Vol. VIII. Book XVI Para 86-88 (Loeb Classical Library)
Read the other posts in this series here
Philip Defeats a Joint Athenian-Boeotian Army at Chaeronea
Demades Charms Philip
Lysicles Condemned to Death
Diodorus’ first substantive reference to Alexander comes at the Battle of Chaeronea (338 B.C.). His account of the battle itself is very brief but he does tell us that when the armies deployed, Alexander – ‘young in age but noted for his valour and swiftness of action’ – was positioned among Philip’s ‘most seasoned generals’, no doubt to learn from them as much as to fight himself.
The battle began at dawn and ‘was hotly contested for a long time’. Finally, however, the Macedonians prevailed. Unsurprisingly, the man whom Diodorus says made the difference was Alexander. Determined to show Philip ‘his prowess’, the eighteen year old prince broke through the Boeotian line and put the enemy to flight.
Seeing what his son had done, Philip now advanced himself. He was, Diodorus says, determined not to concede ‘credit for the victory even to Alexander’!
- 1000+ Athenians killed
- 2000+ Athenians captured
- ‘Many’ Boeotians killed and ‘not a few’ captured
After the battle was over, Philip completed the day’s work by raising ‘a trophy of victory’, giving up the enemy dead so that they could be buried, sacrificing to the gods in thanksgiving for his win and rewarding those of his men who ‘had distinguished themselves’ during the battle.
That was Philip at his best. His worst, unfortunately, soon appeared. Diodorus explains that after drinking neat wine, Philip began mocking his prisoners. But they did not take it lying down; one of them, however, an Athenian named Demades, chastised the Macedonian king. ‘O King,’ he said, ‘when Fortune has cast you in the rôle of Agamemnon, are you not ashamed to act the part of Thersites?’
Demades’ rebuke sobered Philip up. Realising his mistake, he not only freed Demades but made him one of ‘his own company’. But Demades hadn’t finished yet. He used his skill as an orator to persuade Philip to free all the Athenian prisoners.
Back in Athens, the Athenians dealt with their defeat by condemning the losing general, Lysicles, to death upon the accusation of Lycurgus. But what had Lysicles done beyond losing the battle? Had he acted negligently? Betrayed the alliance? No. Lycurgus’ accusation came simply out of anger that after losing the battle, and so many men, Lysicles had the temerity to show his face in Athens again. Rough justice.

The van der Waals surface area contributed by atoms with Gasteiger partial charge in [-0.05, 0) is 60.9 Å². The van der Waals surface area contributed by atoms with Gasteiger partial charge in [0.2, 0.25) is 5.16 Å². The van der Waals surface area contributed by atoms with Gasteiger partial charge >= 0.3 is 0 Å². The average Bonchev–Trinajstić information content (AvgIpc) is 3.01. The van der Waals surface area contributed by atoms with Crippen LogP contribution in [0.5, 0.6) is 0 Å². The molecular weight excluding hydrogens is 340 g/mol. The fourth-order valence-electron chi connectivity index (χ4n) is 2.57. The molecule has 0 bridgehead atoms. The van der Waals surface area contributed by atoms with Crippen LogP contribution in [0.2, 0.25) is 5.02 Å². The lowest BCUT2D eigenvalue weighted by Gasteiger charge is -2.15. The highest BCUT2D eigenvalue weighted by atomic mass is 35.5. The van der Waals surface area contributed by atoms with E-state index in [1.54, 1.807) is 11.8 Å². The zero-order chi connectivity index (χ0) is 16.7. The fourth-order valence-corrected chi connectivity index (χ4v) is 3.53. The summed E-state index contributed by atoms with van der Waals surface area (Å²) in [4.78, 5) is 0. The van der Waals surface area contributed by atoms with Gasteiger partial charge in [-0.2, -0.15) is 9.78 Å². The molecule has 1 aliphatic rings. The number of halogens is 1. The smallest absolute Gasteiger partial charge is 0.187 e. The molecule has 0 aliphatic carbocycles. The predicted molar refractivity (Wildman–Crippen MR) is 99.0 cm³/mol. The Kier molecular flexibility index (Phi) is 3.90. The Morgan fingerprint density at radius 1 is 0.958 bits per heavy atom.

In reading Diodorus’ account of the Battle of Chaeronea I was very struck by his insistence that Alexander did not defeat the Boeotians alone. Alexander, we are told, was ‘ably seconded by his men’ during the battle. As he broke through the line, ‘the same success was won by his companions’.
The way in which Philip ‘steals’ the victory made me smile wryly. That’s how men were, back then – very very competitive – and how they would be during the Wars of the Successors (323-281 B.C.).
Philip’s drunken antics inevitably reminds one of Cleopatra Eurydice’s wedding party latter that year, or in 337 B.C. when he tried to assault Alexander who had just insulted Attalus. Then, Philip’s drinking made him look an idiot as he fell off his couch. Here, it leads to his rejecting the ‘symbols of pride’ that he wore (e.g. his garland). This makes me think that he had an ulterior motive for listening to Demades though I can’t imagine what it would be.
According to Wikipedia, Thersites was an Achaean soldier during the Trojan War. He was an ugly man, bow legged and lame. Rather unwisely, he insulted Agamemnon. In revenge, Odysseus beat him – much to the amusement of the assembled Achaeans.
Obviously, Demades is telling Philip not to be ridiculous like Thersites, but the image I take away from the allusion is of Philip as Agamemnon. I don’t mean the Agamemnon who was king of all the Greeks; rather, the Agamemnon who, when he returned home, was slain in his bath by Clytemnestra and Aegisthus. I know that we have no proof that Olympias played the role of Clytemnestra but she had a certainly had a strong enough motive to kill him.
One more point about Demades – I don’t think I will ever get used to the way in which enemies could become trusted friends – so quickly – in those days. It seems incredible that Philip could even think about placing Demades in a position of responsibility; and yet, he did so, giving the Athenian ‘every mark of honour’ as well. And all because Demades had a good way with words. Mind you, we elect our leaders today when they have not much more so perhaps I should not be surprised.
The Athenians’ treatment of Lysicles puts me in mind of Stalin’s purges in the thirties. Then, men were executed not because they were criminals who deserved the death sentence (assuming anyone ever does, which I do not believe) but because they had fallen out of favour with the Man of Steel. This is what happened to Lysicles. Yes, he had lost the battle but as I mentioned above not for reasons of negligence. This is proven by the nature of Lycurgus’ accusation. The Athenians may have been the world’s first democrats, but truly, only to a point; sadly, it appears that Lysicles soon felt it.
- Diodorus does not mention the Sacred Band, wiped out by the Macedonians